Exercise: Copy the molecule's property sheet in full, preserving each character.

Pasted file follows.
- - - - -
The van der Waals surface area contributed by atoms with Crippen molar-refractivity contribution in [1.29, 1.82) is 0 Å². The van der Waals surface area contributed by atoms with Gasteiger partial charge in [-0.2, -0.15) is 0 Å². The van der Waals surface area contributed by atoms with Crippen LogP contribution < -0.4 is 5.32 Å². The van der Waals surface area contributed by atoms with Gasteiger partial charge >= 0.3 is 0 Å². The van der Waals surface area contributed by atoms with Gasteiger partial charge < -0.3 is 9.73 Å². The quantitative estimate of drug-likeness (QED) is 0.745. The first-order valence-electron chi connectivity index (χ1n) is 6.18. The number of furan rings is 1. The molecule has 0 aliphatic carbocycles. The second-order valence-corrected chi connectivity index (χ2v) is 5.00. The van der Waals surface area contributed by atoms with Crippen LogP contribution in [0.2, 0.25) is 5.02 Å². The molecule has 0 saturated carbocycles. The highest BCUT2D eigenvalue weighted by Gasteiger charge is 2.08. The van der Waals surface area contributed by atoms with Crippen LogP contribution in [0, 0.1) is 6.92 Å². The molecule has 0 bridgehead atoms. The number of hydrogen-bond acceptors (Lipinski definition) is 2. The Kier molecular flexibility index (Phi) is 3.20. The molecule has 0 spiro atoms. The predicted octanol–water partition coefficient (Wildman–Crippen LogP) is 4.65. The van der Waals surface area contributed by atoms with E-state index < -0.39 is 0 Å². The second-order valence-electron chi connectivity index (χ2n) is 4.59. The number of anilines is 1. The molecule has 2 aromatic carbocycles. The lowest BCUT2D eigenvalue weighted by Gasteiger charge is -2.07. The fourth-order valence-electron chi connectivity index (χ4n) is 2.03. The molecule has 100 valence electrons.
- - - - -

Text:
The van der Waals surface area contributed by atoms with Crippen molar-refractivity contribution in [1.29, 1.82) is 0 Å². The van der Waals surface area contributed by atoms with Gasteiger partial charge in [-0.2, -0.15) is 0 Å². The van der Waals surface area contributed by atoms with Crippen LogP contribution < -0.4 is 5.32 Å². The van der Waals surface area contributed by atoms with Gasteiger partial charge >= 0.3 is 0 Å². The van der Waals surface area contributed by atoms with Gasteiger partial charge < -0.3 is 9.73 Å². The quantitative estimate of drug-likeness (QED) is 0.745. The first-order valence-electron chi connectivity index (χ1n) is 6.18. The number of furan rings is 1. The molecule has 0 aliphatic carbocycles. The second-order valence-corrected chi connectivity index (χ2v) is 5.00. The van der Waals surface area contributed by atoms with Crippen LogP contribution in [0.2, 0.25) is 5.02 Å². The molecule has 0 saturated carbocycles. The highest BCUT2D eigenvalue weighted by Gasteiger charge is 2.08. The van der Waals surface area contributed by atoms with Crippen LogP contribution in [0, 0.1) is 6.92 Å². The molecule has 0 bridgehead atoms. The number of hydrogen-bond acceptors (Lipinski definition) is 2. The Kier molecular flexibility index (Phi) is 3.20. The molecule has 0 spiro atoms. The predicted octanol–water partition coefficient (Wildman–Crippen LogP) is 4.65. The van der Waals surface area contributed by atoms with E-state index < -0.39 is 0 Å². The second-order valence-electron chi connectivity index (χ2n) is 4.59. The number of anilines is 1. The molecule has 2 aromatic carbocycles. The lowest BCUT2D eigenvalue weighted by Gasteiger charge is -2.07. The fourth-order valence-electron chi connectivity index (χ4n) is 2.03. The molecule has 100 valence electrons.